TRAVEL
March 12, 2012 | By Terry McDermott
Among the many reasons Khalid Shaikh Mohammed, the man who planned the Sept. 11 attacks, should be tried in an American court of law, there is this: "I decapitated with my blessed right hand the head of the American Jew, Daniel Pearl, in the city of Karachi, Pakistan. For those who would like to confirm, there are pictures of me on the Internet holding his head. " The murder of Pearl, the Wall Street Journal's South Asia bureau chief, was but one of 31 attacks or planned attacks that Mohammed confessed to in front of an American military tribunal at Guantanamo Bay on March 10, 2007.
NEWS
August 4, 1987
Cmdr. Donal M. Billig, the Navy surgeon convicted of involuntary manslaughter and negligence in the deaths of three patients, has lost his first bid for parole and must remain behind bars for at least another year. Billig, the former chief heart surgeon at Bethesda Naval Medical Center, was sentenced March 3, 1986, to four years in prison after a court-martial. He is in the military prison at Ft. Leavenworth, Kan.
OPINION
January 18, 2012 | By Kal Raustiala
Of all the hangovers from the George W. Bush years, the thorniest may be what to do about the U.S. military prison camp at Guantanamo Bay, Cuba. There are still 171 detainees at Guantanamo and little consensus on what to do with them. Last spring, President Obama announced the resumption of military trials for some of those charged with participating in the 9/11 attacks. These trials, known as military commissions, have been stalled for years by legal challenges. Recently, the official in charge of the Guantanamo prison, Rear Adm. David Woods, issued a draft order that compounds these challenges.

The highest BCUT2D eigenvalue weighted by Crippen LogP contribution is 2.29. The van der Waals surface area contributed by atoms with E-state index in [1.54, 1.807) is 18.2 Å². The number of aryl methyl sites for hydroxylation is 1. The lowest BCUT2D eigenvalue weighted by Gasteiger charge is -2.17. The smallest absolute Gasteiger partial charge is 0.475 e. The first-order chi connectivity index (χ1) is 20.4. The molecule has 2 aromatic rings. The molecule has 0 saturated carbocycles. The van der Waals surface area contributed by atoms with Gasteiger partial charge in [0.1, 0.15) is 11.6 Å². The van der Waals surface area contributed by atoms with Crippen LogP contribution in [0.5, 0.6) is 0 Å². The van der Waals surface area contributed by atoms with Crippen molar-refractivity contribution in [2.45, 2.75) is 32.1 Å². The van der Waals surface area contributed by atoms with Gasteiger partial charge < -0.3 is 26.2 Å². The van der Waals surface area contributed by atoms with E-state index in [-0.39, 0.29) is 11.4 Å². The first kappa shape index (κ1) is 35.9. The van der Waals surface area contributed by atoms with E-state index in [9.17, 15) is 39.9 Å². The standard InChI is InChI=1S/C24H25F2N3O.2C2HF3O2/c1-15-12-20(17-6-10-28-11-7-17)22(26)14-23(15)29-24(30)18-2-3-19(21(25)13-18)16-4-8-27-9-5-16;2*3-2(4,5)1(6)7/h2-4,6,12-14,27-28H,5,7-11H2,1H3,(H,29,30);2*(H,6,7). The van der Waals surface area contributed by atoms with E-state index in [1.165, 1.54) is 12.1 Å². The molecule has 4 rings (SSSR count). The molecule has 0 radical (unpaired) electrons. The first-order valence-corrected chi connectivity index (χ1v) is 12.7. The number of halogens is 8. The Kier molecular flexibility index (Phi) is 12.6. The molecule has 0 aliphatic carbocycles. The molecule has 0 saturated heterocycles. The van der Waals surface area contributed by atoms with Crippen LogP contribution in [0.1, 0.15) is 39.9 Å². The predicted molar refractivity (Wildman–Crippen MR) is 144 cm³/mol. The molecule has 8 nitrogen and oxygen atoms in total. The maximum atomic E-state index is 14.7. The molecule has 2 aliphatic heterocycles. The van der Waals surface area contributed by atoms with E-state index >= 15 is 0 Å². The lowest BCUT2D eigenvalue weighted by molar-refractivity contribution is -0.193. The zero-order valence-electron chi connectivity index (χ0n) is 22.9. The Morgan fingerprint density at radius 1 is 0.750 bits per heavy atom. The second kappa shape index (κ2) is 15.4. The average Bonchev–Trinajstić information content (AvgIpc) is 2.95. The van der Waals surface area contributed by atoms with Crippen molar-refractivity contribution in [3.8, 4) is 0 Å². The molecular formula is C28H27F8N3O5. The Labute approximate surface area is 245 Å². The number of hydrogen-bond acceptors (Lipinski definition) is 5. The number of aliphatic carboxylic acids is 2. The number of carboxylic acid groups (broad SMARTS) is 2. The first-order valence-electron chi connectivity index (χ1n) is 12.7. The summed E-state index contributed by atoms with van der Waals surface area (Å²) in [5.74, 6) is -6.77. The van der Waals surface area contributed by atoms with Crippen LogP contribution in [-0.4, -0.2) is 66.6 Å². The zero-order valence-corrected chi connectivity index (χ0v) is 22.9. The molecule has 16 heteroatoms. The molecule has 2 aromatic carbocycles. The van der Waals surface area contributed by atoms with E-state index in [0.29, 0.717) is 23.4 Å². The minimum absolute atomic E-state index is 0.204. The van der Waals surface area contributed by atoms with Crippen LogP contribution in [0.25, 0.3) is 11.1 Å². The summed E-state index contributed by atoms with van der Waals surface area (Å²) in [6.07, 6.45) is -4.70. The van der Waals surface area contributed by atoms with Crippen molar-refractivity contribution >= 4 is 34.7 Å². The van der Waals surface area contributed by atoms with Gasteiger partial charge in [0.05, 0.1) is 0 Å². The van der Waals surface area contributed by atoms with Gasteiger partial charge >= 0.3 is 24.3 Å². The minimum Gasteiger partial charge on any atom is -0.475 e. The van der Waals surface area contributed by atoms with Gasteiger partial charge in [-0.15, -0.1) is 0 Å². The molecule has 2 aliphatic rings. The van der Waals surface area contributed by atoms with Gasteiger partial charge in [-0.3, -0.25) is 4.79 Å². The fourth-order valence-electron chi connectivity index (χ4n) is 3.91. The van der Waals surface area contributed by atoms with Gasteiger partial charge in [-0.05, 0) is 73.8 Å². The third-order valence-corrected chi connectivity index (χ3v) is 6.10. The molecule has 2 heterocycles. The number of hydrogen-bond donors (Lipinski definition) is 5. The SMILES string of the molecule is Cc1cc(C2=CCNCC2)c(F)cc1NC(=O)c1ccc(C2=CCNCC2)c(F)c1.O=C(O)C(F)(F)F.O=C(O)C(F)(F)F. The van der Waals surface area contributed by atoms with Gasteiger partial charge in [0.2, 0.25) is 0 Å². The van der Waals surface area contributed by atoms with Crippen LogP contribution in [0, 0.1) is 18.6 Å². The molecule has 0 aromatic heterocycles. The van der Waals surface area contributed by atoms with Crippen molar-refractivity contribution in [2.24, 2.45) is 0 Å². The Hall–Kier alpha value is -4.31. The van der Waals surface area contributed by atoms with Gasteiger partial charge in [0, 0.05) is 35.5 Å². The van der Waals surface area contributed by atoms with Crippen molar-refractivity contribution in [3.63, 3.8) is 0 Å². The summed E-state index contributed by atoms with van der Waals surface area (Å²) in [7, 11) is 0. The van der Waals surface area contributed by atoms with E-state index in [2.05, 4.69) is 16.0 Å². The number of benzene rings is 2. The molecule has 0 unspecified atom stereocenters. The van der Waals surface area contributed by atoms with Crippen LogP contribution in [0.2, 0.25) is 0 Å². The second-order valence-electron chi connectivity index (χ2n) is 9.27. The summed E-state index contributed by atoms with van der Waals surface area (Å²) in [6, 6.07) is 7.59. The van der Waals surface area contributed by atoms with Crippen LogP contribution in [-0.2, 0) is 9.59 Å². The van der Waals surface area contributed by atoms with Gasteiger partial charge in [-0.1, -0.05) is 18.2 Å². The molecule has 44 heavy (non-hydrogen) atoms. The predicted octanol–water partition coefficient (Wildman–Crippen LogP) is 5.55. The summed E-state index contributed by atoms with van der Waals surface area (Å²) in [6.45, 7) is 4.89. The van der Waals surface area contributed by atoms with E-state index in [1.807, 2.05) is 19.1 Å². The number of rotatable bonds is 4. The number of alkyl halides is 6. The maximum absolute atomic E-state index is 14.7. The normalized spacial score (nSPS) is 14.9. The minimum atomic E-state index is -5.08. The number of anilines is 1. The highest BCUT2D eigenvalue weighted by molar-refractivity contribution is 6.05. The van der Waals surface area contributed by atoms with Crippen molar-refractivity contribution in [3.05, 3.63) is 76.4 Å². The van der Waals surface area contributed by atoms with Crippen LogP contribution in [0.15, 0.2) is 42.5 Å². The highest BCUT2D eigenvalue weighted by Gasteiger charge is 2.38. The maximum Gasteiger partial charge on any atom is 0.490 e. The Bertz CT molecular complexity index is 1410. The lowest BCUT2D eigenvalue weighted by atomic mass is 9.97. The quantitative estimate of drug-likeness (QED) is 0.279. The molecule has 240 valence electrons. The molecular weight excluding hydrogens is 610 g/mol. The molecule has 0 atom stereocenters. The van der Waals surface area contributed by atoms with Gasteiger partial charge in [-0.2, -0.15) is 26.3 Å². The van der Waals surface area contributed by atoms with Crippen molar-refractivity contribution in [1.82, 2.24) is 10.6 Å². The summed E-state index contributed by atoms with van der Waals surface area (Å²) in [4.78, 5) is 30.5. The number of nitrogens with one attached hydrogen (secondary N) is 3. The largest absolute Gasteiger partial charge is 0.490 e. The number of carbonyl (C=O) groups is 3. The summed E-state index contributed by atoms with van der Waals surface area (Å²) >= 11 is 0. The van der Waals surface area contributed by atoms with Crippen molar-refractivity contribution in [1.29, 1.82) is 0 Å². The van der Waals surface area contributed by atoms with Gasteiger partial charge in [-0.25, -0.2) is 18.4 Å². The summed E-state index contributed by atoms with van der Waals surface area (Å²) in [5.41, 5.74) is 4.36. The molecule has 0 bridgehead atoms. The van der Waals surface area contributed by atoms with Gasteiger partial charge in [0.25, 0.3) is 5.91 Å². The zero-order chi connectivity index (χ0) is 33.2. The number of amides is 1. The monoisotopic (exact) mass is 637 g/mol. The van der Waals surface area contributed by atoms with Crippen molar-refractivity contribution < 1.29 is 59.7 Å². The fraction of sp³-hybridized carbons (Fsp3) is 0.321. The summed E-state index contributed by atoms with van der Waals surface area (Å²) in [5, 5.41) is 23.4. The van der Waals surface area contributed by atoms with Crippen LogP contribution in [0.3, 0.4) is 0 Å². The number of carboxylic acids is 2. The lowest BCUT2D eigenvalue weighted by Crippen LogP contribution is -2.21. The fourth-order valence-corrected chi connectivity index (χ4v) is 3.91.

OPINION
January 11, 2012 | By Joseph Margulies
"I have here in my hand a list of ... names. " When Sen. Joseph McCarthy told the Ohio County Women's Republican Club of Wheeling, W.Va., on Feb. 9, 1950, that he held a list of 205 communists employed by the State Department, he ignited a firestorm and launched a career. We now know there was no list. Even then, it was obvious McCarthy was not particularly punctilious about the numbers. In Wheeling it was 205; in Salt Lake City it was 57; on the Senate floor it was 81. Nor was he especially careful about the allegation.